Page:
The Washington Post | By: Brady Dennis | January 08, 2018:
This map (above) shows changes in the salt content of fresh water in rivers and streams across the United States over the past half-century. Warmer colors indicate increasing salinity, while cooler colors indicate decreasing salinity. The black dots represent the 232 U.S. Geological Survey monitoring sites that provided the data for a new study. (Image Credit: Ryan Utz/Chatham University)
Nearly everywhere you turn during this frigid stretch of winter, much of the world seems covered in a layer of salt aimed at keeping our roads drivable and sidewalks free of ice.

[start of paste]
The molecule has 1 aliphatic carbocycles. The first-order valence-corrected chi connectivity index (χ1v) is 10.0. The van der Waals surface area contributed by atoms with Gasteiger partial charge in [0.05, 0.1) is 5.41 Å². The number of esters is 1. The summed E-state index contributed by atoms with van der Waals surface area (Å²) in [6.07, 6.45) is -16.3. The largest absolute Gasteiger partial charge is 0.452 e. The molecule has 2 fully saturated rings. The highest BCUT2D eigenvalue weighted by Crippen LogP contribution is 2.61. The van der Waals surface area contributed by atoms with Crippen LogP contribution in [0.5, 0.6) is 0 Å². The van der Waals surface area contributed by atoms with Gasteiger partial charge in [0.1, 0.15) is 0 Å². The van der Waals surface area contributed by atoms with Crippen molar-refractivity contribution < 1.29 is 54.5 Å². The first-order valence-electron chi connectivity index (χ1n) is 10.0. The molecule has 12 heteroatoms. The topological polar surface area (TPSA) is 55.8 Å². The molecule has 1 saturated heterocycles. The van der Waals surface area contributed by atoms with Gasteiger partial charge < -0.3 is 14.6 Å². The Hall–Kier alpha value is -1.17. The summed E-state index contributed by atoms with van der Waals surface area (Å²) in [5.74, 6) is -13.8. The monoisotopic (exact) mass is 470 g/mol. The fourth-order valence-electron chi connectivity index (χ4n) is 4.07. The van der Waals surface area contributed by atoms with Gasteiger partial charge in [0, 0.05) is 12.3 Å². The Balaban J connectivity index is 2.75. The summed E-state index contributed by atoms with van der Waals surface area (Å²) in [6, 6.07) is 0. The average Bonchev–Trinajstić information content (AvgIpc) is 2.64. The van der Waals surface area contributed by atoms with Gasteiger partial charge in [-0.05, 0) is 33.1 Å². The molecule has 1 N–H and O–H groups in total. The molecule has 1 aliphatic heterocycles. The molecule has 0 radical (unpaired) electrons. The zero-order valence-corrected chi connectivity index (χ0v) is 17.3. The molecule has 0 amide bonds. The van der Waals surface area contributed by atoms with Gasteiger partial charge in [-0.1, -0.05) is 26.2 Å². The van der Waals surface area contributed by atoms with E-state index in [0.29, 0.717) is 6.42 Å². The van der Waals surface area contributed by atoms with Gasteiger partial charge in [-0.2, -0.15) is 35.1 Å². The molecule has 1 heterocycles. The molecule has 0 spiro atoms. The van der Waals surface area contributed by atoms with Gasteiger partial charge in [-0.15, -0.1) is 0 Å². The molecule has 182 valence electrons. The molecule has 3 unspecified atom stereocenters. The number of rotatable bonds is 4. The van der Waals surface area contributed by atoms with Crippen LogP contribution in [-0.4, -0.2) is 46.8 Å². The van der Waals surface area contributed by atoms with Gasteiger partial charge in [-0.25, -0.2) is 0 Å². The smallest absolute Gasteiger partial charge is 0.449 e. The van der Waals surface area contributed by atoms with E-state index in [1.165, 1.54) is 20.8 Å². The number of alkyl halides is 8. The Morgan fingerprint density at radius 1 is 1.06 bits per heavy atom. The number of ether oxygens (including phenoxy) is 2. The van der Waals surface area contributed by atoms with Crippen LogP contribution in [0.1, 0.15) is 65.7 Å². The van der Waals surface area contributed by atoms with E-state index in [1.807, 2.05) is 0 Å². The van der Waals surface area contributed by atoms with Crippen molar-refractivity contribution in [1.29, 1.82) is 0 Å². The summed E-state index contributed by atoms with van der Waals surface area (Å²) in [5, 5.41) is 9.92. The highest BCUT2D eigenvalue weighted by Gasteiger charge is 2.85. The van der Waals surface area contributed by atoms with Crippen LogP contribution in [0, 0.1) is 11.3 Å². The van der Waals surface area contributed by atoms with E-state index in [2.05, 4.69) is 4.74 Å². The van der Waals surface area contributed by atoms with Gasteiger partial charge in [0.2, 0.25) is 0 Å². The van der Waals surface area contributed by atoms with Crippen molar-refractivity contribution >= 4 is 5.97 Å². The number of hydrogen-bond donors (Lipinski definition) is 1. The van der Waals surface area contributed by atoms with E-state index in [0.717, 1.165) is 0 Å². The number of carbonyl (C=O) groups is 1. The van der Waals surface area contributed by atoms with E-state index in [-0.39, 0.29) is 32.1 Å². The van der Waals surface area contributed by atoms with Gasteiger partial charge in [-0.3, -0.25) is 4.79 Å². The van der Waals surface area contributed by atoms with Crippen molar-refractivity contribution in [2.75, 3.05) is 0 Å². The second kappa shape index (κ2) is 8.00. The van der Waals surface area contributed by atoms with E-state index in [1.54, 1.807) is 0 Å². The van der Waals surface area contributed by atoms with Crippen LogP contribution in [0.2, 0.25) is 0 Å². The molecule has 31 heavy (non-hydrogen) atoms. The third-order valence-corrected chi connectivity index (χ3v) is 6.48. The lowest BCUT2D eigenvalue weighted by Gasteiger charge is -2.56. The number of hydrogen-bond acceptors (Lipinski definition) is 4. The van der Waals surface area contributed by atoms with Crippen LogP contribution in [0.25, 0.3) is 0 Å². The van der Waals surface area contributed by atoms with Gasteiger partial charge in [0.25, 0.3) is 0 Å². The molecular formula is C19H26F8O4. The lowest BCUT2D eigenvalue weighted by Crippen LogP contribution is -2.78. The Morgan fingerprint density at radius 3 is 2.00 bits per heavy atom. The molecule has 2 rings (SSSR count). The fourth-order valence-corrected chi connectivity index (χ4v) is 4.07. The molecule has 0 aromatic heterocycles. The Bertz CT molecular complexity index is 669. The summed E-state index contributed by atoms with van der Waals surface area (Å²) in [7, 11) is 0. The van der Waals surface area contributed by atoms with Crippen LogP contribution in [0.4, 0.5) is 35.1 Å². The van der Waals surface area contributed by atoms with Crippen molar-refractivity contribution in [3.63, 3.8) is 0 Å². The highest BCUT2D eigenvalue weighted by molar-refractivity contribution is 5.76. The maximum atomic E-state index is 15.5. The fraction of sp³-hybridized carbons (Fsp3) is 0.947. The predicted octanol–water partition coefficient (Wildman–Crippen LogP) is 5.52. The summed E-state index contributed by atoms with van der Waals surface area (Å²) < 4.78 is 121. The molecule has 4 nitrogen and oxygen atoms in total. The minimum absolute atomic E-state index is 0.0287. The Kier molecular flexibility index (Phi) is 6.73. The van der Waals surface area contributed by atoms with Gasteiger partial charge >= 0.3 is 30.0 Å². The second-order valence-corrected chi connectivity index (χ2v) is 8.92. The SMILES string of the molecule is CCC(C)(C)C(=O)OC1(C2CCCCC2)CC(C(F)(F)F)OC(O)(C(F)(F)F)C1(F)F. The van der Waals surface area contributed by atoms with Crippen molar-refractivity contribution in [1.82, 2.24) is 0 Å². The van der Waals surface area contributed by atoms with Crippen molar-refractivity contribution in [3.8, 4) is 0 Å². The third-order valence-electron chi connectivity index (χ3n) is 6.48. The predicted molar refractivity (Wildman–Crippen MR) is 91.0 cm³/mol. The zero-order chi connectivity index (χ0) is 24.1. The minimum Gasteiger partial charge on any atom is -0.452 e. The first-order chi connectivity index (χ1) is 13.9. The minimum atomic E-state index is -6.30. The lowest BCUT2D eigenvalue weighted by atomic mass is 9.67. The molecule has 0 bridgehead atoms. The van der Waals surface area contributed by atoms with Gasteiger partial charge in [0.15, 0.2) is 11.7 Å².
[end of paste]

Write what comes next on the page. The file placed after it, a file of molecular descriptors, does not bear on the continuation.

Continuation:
All that salt is one reason — although not the only one — that many of the nation’s rivers and streams are becoming saltier, according to new research published Monday in the Proceedings of the National Academy of Sciences.
Increased salt poses risks to drinking-water supplies for millions of Americans, threatens urban infrastructure, and has the potential to upend ecosystems.
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